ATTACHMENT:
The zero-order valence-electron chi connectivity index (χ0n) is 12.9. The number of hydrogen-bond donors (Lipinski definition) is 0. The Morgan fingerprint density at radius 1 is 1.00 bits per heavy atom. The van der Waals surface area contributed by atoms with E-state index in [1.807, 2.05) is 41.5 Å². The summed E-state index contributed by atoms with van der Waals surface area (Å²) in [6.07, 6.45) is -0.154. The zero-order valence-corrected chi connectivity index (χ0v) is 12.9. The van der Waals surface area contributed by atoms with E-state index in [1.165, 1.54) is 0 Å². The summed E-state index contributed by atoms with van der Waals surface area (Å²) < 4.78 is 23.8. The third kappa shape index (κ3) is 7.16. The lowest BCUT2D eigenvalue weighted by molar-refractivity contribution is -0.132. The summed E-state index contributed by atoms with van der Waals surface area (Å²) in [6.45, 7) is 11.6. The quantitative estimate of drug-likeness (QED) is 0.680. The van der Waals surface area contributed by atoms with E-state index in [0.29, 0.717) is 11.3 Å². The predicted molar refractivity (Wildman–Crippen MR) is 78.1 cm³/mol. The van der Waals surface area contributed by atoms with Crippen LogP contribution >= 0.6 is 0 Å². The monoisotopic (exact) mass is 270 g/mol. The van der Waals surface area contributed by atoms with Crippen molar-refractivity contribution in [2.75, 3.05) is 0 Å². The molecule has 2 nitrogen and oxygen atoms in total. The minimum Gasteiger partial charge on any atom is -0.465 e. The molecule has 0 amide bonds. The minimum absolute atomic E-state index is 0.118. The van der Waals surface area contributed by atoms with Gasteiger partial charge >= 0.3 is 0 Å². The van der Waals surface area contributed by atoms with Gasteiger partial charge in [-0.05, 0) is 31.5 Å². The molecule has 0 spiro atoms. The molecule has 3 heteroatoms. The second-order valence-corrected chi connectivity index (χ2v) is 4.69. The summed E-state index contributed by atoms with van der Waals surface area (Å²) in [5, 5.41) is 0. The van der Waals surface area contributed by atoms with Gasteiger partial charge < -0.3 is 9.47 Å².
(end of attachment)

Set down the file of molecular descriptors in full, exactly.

The zero-order valence-electron chi connectivity index (χ0n) is 12.9. The number of hydrogen-bond donors (Lipinski definition) is 0. The Morgan fingerprint density at radius 1 is 1.00 bits per heavy atom. The van der Waals surface area contributed by atoms with E-state index in [1.807, 2.05) is 41.5 Å². The summed E-state index contributed by atoms with van der Waals surface area (Å²) in [6.07, 6.45) is -0.154. The zero-order valence-corrected chi connectivity index (χ0v) is 12.9. The van der Waals surface area contributed by atoms with E-state index in [1.165, 1.54) is 0 Å². The summed E-state index contributed by atoms with van der Waals surface area (Å²) < 4.78 is 23.8. The third kappa shape index (κ3) is 7.16. The lowest BCUT2D eigenvalue weighted by molar-refractivity contribution is -0.132. The summed E-state index contributed by atoms with van der Waals surface area (Å²) in [6.45, 7) is 11.6. The quantitative estimate of drug-likeness (QED) is 0.680. The van der Waals surface area contributed by atoms with E-state index in [0.29, 0.717) is 11.3 Å². The predicted molar refractivity (Wildman–Crippen MR) is 78.1 cm³/mol. The van der Waals surface area contributed by atoms with Crippen LogP contribution >= 0.6 is 0 Å². The monoisotopic (exact) mass is 270 g/mol. The van der Waals surface area contributed by atoms with Crippen molar-refractivity contribution in [2.75, 3.05) is 0 Å². The molecule has 2 nitrogen and oxygen atoms in total. The minimum Gasteiger partial charge on any atom is -0.465 e. The molecule has 0 amide bonds. The minimum absolute atomic E-state index is 0.118. The van der Waals surface area contributed by atoms with Gasteiger partial charge >= 0.3 is 0 Å². The van der Waals surface area contributed by atoms with Gasteiger partial charge in [-0.05, 0) is 31.5 Å². The molecule has 0 spiro atoms. The molecule has 3 heteroatoms. The second-order valence-corrected chi connectivity index (χ2v) is 4.69. The summed E-state index contributed by atoms with van der Waals surface area (Å²) in [5, 5.41) is 0. The van der Waals surface area contributed by atoms with Gasteiger partial charge < -0.3 is 9.47 Å².